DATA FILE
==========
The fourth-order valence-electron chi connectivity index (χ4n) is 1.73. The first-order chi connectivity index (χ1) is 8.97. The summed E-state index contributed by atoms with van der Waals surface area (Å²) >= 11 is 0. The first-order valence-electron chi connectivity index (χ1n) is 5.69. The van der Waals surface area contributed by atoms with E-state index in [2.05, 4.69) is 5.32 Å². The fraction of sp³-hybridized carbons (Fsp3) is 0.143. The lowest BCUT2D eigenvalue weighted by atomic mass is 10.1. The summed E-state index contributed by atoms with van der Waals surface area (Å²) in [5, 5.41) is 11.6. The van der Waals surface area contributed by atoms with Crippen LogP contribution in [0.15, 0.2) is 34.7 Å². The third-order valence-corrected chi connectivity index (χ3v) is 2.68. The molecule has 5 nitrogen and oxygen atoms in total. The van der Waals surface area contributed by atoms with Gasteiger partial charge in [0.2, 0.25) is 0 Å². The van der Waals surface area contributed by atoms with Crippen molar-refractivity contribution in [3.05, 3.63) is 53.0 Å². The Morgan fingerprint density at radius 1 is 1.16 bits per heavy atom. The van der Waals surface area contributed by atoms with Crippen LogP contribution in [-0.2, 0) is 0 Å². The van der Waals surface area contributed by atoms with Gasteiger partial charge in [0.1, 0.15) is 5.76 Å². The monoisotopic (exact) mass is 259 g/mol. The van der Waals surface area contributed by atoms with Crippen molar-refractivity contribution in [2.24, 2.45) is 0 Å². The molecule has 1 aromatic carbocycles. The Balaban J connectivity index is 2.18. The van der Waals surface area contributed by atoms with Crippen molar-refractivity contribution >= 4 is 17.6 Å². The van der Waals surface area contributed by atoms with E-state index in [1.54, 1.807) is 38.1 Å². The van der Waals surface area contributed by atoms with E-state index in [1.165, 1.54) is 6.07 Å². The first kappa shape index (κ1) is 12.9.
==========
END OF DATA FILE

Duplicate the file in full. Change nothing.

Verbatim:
The fourth-order valence-electron chi connectivity index (χ4n) is 1.73. The first-order chi connectivity index (χ1) is 8.97. The summed E-state index contributed by atoms with van der Waals surface area (Å²) >= 11 is 0. The first-order valence-electron chi connectivity index (χ1n) is 5.69. The van der Waals surface area contributed by atoms with E-state index in [2.05, 4.69) is 5.32 Å². The fraction of sp³-hybridized carbons (Fsp3) is 0.143. The lowest BCUT2D eigenvalue weighted by atomic mass is 10.1. The summed E-state index contributed by atoms with van der Waals surface area (Å²) in [5, 5.41) is 11.6. The van der Waals surface area contributed by atoms with Crippen LogP contribution in [0.15, 0.2) is 34.7 Å². The third-order valence-corrected chi connectivity index (χ3v) is 2.68. The molecule has 5 nitrogen and oxygen atoms in total. The van der Waals surface area contributed by atoms with Gasteiger partial charge in [0.2, 0.25) is 0 Å². The van der Waals surface area contributed by atoms with Crippen molar-refractivity contribution in [3.05, 3.63) is 53.0 Å². The Morgan fingerprint density at radius 1 is 1.16 bits per heavy atom. The van der Waals surface area contributed by atoms with Crippen LogP contribution in [-0.2, 0) is 0 Å². The van der Waals surface area contributed by atoms with Gasteiger partial charge in [0.1, 0.15) is 5.76 Å². The monoisotopic (exact) mass is 259 g/mol. The van der Waals surface area contributed by atoms with Crippen molar-refractivity contribution in [2.24, 2.45) is 0 Å². The molecule has 1 aromatic carbocycles. The Balaban J connectivity index is 2.18. The van der Waals surface area contributed by atoms with Crippen molar-refractivity contribution >= 4 is 17.6 Å². The van der Waals surface area contributed by atoms with E-state index in [1.54, 1.807) is 38.1 Å². The van der Waals surface area contributed by atoms with E-state index in [1.165, 1.54) is 6.07 Å². The first kappa shape index (κ1) is 12.9.